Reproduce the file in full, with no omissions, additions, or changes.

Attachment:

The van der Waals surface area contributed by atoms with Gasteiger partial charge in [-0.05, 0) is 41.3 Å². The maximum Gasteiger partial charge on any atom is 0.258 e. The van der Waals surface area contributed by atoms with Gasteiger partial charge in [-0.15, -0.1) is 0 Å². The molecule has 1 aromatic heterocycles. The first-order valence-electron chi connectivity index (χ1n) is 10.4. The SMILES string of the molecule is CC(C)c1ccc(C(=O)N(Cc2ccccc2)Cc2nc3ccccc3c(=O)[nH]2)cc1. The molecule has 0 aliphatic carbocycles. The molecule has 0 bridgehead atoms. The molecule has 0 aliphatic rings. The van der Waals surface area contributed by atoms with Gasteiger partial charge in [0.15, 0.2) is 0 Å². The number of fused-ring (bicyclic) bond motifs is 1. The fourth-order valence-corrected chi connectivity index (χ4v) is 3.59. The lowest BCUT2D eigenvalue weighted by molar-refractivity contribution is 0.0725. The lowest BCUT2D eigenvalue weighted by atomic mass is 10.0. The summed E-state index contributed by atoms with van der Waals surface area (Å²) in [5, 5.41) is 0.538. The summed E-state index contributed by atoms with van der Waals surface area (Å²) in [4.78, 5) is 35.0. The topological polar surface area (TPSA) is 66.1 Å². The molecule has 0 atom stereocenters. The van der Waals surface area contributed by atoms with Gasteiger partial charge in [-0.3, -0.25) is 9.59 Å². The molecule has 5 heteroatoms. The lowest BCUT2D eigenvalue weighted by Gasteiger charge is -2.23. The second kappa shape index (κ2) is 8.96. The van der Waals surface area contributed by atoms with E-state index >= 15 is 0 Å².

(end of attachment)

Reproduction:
The van der Waals surface area contributed by atoms with Gasteiger partial charge in [-0.05, 0) is 41.3 Å². The maximum Gasteiger partial charge on any atom is 0.258 e. The van der Waals surface area contributed by atoms with Gasteiger partial charge in [-0.15, -0.1) is 0 Å². The molecule has 1 aromatic heterocycles. The first-order valence-electron chi connectivity index (χ1n) is 10.4. The SMILES string of the molecule is CC(C)c1ccc(C(=O)N(Cc2ccccc2)Cc2nc3ccccc3c(=O)[nH]2)cc1. The molecule has 0 aliphatic carbocycles. The molecule has 0 bridgehead atoms. The molecule has 0 aliphatic rings. The van der Waals surface area contributed by atoms with Gasteiger partial charge in [0.15, 0.2) is 0 Å². The number of fused-ring (bicyclic) bond motifs is 1. The fourth-order valence-corrected chi connectivity index (χ4v) is 3.59. The lowest BCUT2D eigenvalue weighted by molar-refractivity contribution is 0.0725. The lowest BCUT2D eigenvalue weighted by atomic mass is 10.0. The summed E-state index contributed by atoms with van der Waals surface area (Å²) in [5, 5.41) is 0.538. The summed E-state index contributed by atoms with van der Waals surface area (Å²) in [4.78, 5) is 35.0. The topological polar surface area (TPSA) is 66.1 Å². The molecule has 0 atom stereocenters. The van der Waals surface area contributed by atoms with Gasteiger partial charge in [-0.3, -0.25) is 9.59 Å². The molecule has 5 heteroatoms. The lowest BCUT2D eigenvalue weighted by Gasteiger charge is -2.23. The second kappa shape index (κ2) is 8.96. The van der Waals surface area contributed by atoms with E-state index >= 15 is 0 Å².